The Heavenly Father does not take a sadistic pleasure in his Son’s humiliation. His pleasure is in the results of Jesus’ atoning sacrifice. There is a sense in which the Father takes responsibility for the bruising since he is the one that sent his Son in harm’s way.
The Commander-in-Chief sends soldiers into battle knowing that many will be killed and others wounded. He realizes that his men will have to pay a horrible price to protect freedom and bring victory. The soldier experiences grief and deprivation while in the field of battle even if he is not wounded or killed. In some sense the Commander is responsible for the sufferings of his army since he gives the orders. However, we do not blame the Commander; we blame the enemy for the death of our patriots.
Jesus’ ministry against the devil begins with 40 days and nights of fasting in the wilderness. It culminates in sweating blood in Gethsemane and his scourging and his crucifixion. One can be sure that the Father was pleased with the Son’s victory over Sin, Death, Hell and the Grave, despite the costliness of the battle. Freedom from Sin and Death was purchased by our Savior at an incalculable cost.
When Isaiah writes, “thou shall make his soul” (and his body) a sin offering, the prophet may be speaking of both Jesus and the Church. Jesus “through the eternal spirit offered himself without spot to God (Hebrews 9:14);” much like a soldier in war offers himself as a volunteer to his Commander and his countrymen knowing the dangers. However, the patriot is willing to pay any price to defend all that is dear to him.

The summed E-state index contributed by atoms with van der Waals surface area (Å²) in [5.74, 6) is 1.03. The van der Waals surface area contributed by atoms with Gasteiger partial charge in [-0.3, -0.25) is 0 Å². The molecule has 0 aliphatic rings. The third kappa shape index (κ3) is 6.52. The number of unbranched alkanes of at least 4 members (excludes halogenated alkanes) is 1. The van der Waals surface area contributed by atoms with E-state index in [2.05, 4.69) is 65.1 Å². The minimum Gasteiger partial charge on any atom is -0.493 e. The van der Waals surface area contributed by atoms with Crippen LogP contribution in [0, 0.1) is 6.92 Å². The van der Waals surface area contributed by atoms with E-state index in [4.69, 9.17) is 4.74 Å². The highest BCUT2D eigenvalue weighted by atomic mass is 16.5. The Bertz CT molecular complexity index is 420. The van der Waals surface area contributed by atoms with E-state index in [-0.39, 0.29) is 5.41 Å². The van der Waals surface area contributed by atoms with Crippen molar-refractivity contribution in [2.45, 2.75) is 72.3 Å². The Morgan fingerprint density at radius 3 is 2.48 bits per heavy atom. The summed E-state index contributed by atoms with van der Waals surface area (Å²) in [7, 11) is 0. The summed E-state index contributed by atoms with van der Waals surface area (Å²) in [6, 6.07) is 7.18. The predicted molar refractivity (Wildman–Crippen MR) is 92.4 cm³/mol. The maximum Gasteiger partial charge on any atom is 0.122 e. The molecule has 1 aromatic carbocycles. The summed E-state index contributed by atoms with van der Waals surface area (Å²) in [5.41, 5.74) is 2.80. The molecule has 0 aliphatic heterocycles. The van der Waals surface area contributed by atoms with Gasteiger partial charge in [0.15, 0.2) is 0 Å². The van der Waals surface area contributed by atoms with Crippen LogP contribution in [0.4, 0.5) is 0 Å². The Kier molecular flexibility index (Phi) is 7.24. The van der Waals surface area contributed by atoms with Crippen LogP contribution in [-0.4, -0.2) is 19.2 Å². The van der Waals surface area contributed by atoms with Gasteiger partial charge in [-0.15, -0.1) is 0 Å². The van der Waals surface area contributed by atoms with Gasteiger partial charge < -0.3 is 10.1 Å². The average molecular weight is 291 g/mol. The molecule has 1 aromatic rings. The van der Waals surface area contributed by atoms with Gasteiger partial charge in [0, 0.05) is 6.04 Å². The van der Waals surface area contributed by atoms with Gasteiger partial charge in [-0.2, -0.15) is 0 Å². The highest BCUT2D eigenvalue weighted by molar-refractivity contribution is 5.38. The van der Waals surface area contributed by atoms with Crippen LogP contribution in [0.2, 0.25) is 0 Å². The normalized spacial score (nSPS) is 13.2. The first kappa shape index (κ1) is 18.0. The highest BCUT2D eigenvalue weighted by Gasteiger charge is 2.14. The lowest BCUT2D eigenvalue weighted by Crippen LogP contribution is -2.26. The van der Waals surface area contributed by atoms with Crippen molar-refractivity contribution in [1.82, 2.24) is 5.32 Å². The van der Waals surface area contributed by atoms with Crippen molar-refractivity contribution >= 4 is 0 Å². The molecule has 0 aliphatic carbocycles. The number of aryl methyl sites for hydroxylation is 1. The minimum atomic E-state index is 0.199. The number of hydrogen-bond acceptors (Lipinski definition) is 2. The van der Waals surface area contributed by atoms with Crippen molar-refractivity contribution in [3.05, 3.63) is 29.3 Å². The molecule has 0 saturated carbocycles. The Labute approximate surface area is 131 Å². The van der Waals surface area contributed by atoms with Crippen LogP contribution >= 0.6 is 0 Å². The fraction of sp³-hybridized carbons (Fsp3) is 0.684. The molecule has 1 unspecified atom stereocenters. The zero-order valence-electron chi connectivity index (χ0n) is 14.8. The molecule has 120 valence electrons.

The Church regularly presents Jesus’ sacrifice unto the Father through the Lord’s Supper. The Church (his heel) suffers with the Son as we enter into spiritual warfare and stand against sin and fight for righteousness. As we are tested and tried, we offer ourselves to the Eternal Father as a sacrifice. “As it is written, For your sake we are killed all the day long; we are accounted as sheep for the slaughter (Romans 8:36).” We eat of his flesh; we drink of his life-giving blood.
The Lord identifies with our suffering and our slaughter as we engage the enemy. He realizes that the Army of God (the Church) will have to pay a horrible price to preserve the freedom and maintain the victory, which he purchased on the tree. “For in that he himself has suffered being tempted (tested), he is able to help them that are tempted (Hebrews 2:18).”
Isaiah foretells, “He (Jesus, as well as his body, the Church) shall see his seed, he shall prolong his days, and the pleasure of the LORD shall prosper in his hand.” Both the Messiah and his Church have posterity (the family of God). Jesus in his short life procured endless days for himself and his spiritual offspring because of his resurrection from the dead. It is God’s pleasure or will that “none perish but that all come to repentance (2 Peter 3:9)” and that all prosper in his grip.
“According as his divine power hath given unto us (his offspring) all things that pertain unto life and godliness, through the knowledge of him that hath called us to glory and virtue: Whereby are given unto us exceeding great and precious promises: that by these we might be partakers of the divine nature (2 Peter 1:2-4).”